It can be seen that the amino acids added to the sample showing the lowest variations in color, pH and osmolality compared to the control containing the 10-fold-diluted sugar solution without containing amino acids have the best stabilization effect.
First, the pH of the 10-fold-diluted sugar solution was adjusted similar to the in vivo
plasma pH by adding 30.8 µl of NaOH to 2 ml of the 10-fold-diluted sugar solution. However, to the samples wherein basic amino acids (L-lysine and L-arginine) were to be added, NaOH was not separately added because the amino acids themselves are basic in nature. Meanwhile, the addition of acidic amino acids may result in a rapid decrease in pH. Hence, in order to prevent this decrease in pH, acidic amino acids (L-aspartic acid and L-glutamic acid were added to the diluted sugar solution in an amount of 4 mg/ml, and neutral amino acids and basic amino acids were added to the diluted sugar solution in an amount of 10 mg/ml. Then, the time-dependent pH and osmolality of the diluted sugar solution was measured.
The composition of each sample is shown in Table 5 below.
[Table 5] Compositions of samples containing amino acids
B. Experimental Results
The stabilization effects of the amino acids added to the diluted sugar solution obtained by 10-fold diluting sample F6 were compared for 26 days, and as a result, the pH of a negative control containing no amino acid increased by pH, and the osmolality thereof increased by 3.67%.
In addition, in most of the samples, the pH after 26 days was slightly lower than the initial pH, and the osmolality after 26 days showed a tendency to increase. This appears to be a result of the decompositions of sugars and amino acids.
Samples showing a lower pH variation than the control were a total of 10 samples containing methionine, histidine, valine, isoleucine, serine, threonine, asparagine, glutamine, aspartic acid or glutamic acid, respectively, and samples showing a lower osmolality variation than the control were a total of 4 samples containing methionine, phenylalanine, histidine or aspartic acid, respectively.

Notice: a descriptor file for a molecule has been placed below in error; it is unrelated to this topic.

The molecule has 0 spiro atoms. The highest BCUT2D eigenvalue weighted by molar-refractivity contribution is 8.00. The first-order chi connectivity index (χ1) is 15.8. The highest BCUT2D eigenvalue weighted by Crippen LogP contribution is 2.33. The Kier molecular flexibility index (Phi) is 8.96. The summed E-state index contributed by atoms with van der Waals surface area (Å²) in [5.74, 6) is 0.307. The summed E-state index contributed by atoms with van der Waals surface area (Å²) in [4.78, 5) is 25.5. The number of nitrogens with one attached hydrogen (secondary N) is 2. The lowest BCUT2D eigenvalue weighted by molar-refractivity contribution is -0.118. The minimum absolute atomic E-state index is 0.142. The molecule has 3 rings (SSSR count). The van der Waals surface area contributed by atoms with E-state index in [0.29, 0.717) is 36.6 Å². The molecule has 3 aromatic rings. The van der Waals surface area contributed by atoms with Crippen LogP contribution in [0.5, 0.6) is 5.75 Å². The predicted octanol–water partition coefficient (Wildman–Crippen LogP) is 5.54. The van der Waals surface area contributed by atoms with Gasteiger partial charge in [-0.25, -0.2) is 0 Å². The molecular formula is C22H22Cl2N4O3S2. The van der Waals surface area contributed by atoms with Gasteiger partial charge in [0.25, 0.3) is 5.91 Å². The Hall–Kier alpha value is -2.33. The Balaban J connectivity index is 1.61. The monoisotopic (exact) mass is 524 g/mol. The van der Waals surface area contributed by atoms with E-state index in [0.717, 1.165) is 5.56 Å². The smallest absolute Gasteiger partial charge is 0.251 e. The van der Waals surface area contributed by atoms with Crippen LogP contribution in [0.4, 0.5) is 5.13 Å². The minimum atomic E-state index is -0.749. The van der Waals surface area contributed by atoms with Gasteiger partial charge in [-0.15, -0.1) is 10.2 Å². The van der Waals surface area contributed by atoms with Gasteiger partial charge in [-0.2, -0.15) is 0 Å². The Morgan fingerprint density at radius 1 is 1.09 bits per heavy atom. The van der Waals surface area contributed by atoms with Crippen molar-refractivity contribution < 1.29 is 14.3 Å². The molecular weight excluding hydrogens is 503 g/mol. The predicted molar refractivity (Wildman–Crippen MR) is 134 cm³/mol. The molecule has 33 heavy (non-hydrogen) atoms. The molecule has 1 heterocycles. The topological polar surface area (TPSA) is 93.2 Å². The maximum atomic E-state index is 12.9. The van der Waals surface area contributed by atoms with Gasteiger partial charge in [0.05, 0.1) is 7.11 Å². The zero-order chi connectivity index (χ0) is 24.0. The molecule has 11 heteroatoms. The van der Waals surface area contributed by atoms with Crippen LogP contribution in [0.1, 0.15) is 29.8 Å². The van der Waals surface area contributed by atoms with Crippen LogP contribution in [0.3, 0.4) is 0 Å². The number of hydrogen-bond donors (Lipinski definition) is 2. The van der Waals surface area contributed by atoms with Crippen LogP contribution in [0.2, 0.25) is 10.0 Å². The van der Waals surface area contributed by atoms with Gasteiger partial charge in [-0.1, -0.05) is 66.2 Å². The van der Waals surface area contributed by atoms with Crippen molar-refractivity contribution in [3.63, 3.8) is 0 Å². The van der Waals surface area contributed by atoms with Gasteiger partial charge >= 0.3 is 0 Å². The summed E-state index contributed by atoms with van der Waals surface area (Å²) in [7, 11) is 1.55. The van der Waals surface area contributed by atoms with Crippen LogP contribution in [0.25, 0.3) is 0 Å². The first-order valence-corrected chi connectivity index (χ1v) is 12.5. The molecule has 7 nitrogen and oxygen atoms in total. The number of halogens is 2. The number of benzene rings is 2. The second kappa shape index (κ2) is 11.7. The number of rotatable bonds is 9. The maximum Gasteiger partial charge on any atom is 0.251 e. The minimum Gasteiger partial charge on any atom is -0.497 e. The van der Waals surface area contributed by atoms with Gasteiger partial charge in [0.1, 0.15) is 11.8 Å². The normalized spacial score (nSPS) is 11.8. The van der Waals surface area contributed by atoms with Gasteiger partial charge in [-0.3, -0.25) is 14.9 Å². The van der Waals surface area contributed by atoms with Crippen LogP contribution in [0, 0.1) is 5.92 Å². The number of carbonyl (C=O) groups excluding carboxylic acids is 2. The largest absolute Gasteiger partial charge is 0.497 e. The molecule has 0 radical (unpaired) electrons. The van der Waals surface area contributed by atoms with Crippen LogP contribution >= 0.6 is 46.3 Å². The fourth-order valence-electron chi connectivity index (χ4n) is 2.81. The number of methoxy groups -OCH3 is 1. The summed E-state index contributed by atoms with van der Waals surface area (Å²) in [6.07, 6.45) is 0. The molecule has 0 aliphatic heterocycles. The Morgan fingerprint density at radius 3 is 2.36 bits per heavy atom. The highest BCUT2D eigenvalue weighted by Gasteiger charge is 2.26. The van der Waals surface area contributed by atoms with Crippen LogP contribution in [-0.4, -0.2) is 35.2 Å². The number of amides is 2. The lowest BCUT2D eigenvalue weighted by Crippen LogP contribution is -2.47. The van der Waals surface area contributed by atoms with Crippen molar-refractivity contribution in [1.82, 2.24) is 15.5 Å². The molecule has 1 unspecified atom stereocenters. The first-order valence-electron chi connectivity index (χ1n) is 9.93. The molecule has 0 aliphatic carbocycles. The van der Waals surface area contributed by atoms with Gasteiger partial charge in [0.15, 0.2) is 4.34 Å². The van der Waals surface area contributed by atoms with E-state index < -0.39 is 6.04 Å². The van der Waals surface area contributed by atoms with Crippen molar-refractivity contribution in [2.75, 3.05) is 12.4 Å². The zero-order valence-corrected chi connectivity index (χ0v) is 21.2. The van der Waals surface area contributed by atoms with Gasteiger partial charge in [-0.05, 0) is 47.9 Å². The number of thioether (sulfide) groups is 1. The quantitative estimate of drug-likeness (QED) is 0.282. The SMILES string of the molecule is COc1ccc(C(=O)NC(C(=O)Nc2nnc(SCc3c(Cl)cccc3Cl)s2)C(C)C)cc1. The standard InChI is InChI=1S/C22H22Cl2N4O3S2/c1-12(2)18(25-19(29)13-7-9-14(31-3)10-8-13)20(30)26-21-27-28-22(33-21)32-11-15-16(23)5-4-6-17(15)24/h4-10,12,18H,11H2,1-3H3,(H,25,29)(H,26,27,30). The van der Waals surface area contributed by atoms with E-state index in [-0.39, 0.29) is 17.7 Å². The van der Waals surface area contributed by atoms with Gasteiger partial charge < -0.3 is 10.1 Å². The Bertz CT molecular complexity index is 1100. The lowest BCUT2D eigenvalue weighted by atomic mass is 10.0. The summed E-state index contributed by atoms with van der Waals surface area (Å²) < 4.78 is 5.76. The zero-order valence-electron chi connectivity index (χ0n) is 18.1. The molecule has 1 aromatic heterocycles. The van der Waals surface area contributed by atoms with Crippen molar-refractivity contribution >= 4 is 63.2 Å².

Among these samples, the final pH variation of sample No. 14 containing aspartic acid was 0, indicating that the pH did not change for 26 days, and the osmolality variation thereof was also low. In addition, the final osmolality variation of sample No. 1 containing methionine was the lowest (0.44%), and the final pH variation thereof was also very low.
The experimental results are shown in Table 6 below and FIGS. 1 and 2.
[Table 6] Results of measurement of the pH and osmolality variations of samples containing amino acids
Experimental Example 4. Compositions Containing Four Amino Acids as Stabilizers
Four amino acids (methionine, phenylalanine, histidine and aspartic acid) were selected, which showed low pH variations and low osmolality variations in Experimental Example 3. Compositions containing each of these amino acids as a stabilizer, a composition containing all the four amino acids, and a composition containing EDTA-2Na were prepared as shown in Table 9 below, and the pH and osmolality variations thereof were compared.
Specifically, methionine, phenylalanine, histidine or aspartic acid was added to the sugar solution obtained by 10-fold diluting sample F6, or all the four amino acids were added to the sugar solution, or EDTA-2Na dihydrate was added to the sugar solution, after which the pH and osmolality variations of the sugar solution were measured.
The results are shown in Table 7 below.